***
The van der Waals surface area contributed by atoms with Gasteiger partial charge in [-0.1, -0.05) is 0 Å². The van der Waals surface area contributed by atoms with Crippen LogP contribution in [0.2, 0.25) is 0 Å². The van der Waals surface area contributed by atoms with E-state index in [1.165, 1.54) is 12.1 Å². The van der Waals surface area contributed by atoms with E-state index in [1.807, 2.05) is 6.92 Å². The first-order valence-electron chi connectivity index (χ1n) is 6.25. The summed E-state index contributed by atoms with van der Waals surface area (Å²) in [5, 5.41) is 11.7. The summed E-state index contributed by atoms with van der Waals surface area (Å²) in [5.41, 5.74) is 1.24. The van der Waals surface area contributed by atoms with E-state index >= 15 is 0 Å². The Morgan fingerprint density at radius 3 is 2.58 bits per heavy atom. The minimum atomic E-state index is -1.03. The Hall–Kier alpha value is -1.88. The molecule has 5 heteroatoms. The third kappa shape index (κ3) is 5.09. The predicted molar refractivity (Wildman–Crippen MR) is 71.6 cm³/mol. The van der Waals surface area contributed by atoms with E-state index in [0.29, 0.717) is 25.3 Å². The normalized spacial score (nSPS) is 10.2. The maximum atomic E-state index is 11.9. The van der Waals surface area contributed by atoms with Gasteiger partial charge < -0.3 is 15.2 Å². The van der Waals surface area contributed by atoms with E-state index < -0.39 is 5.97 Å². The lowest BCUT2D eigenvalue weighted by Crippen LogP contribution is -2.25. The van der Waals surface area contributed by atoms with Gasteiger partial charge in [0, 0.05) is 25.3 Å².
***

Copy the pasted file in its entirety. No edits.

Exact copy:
The van der Waals surface area contributed by atoms with Gasteiger partial charge in [-0.1, -0.05) is 0 Å². The van der Waals surface area contributed by atoms with Crippen LogP contribution in [0.2, 0.25) is 0 Å². The van der Waals surface area contributed by atoms with E-state index in [1.165, 1.54) is 12.1 Å². The van der Waals surface area contributed by atoms with E-state index in [1.807, 2.05) is 6.92 Å². The first-order valence-electron chi connectivity index (χ1n) is 6.25. The summed E-state index contributed by atoms with van der Waals surface area (Å²) in [5, 5.41) is 11.7. The summed E-state index contributed by atoms with van der Waals surface area (Å²) in [5.41, 5.74) is 1.24. The van der Waals surface area contributed by atoms with E-state index >= 15 is 0 Å². The Morgan fingerprint density at radius 3 is 2.58 bits per heavy atom. The minimum atomic E-state index is -1.03. The Hall–Kier alpha value is -1.88. The molecule has 5 heteroatoms. The third kappa shape index (κ3) is 5.09. The predicted molar refractivity (Wildman–Crippen MR) is 71.6 cm³/mol. The van der Waals surface area contributed by atoms with E-state index in [0.29, 0.717) is 25.3 Å². The normalized spacial score (nSPS) is 10.2. The maximum atomic E-state index is 11.9. The van der Waals surface area contributed by atoms with Gasteiger partial charge < -0.3 is 15.2 Å². The van der Waals surface area contributed by atoms with E-state index < -0.39 is 5.97 Å². The lowest BCUT2D eigenvalue weighted by Crippen LogP contribution is -2.25. The van der Waals surface area contributed by atoms with Gasteiger partial charge in [0, 0.05) is 25.3 Å².